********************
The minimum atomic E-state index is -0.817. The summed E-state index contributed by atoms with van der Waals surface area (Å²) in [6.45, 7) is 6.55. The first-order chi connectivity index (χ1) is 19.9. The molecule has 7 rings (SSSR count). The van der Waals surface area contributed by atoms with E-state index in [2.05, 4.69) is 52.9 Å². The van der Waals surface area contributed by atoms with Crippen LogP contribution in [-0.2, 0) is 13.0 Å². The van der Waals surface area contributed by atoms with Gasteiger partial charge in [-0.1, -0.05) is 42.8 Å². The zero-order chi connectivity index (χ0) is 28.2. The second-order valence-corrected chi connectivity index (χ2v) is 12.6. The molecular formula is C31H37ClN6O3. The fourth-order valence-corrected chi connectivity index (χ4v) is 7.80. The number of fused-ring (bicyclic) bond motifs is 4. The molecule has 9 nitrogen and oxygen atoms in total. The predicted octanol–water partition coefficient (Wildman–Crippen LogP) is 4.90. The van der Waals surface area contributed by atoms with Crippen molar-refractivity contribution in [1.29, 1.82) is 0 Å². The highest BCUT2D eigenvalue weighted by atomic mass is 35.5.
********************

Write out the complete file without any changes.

The minimum atomic E-state index is -0.817. The summed E-state index contributed by atoms with van der Waals surface area (Å²) in [6.45, 7) is 6.55. The first-order chi connectivity index (χ1) is 19.9. The molecule has 7 rings (SSSR count). The van der Waals surface area contributed by atoms with E-state index in [2.05, 4.69) is 52.9 Å². The van der Waals surface area contributed by atoms with Crippen LogP contribution in [-0.2, 0) is 13.0 Å². The van der Waals surface area contributed by atoms with Gasteiger partial charge in [-0.1, -0.05) is 42.8 Å². The zero-order chi connectivity index (χ0) is 28.2. The second-order valence-corrected chi connectivity index (χ2v) is 12.6. The molecular formula is C31H37ClN6O3. The fourth-order valence-corrected chi connectivity index (χ4v) is 7.80. The number of fused-ring (bicyclic) bond motifs is 4. The molecule has 9 nitrogen and oxygen atoms in total. The predicted octanol–water partition coefficient (Wildman–Crippen LogP) is 4.90. The van der Waals surface area contributed by atoms with Crippen molar-refractivity contribution in [1.29, 1.82) is 0 Å². The highest BCUT2D eigenvalue weighted by atomic mass is 35.5.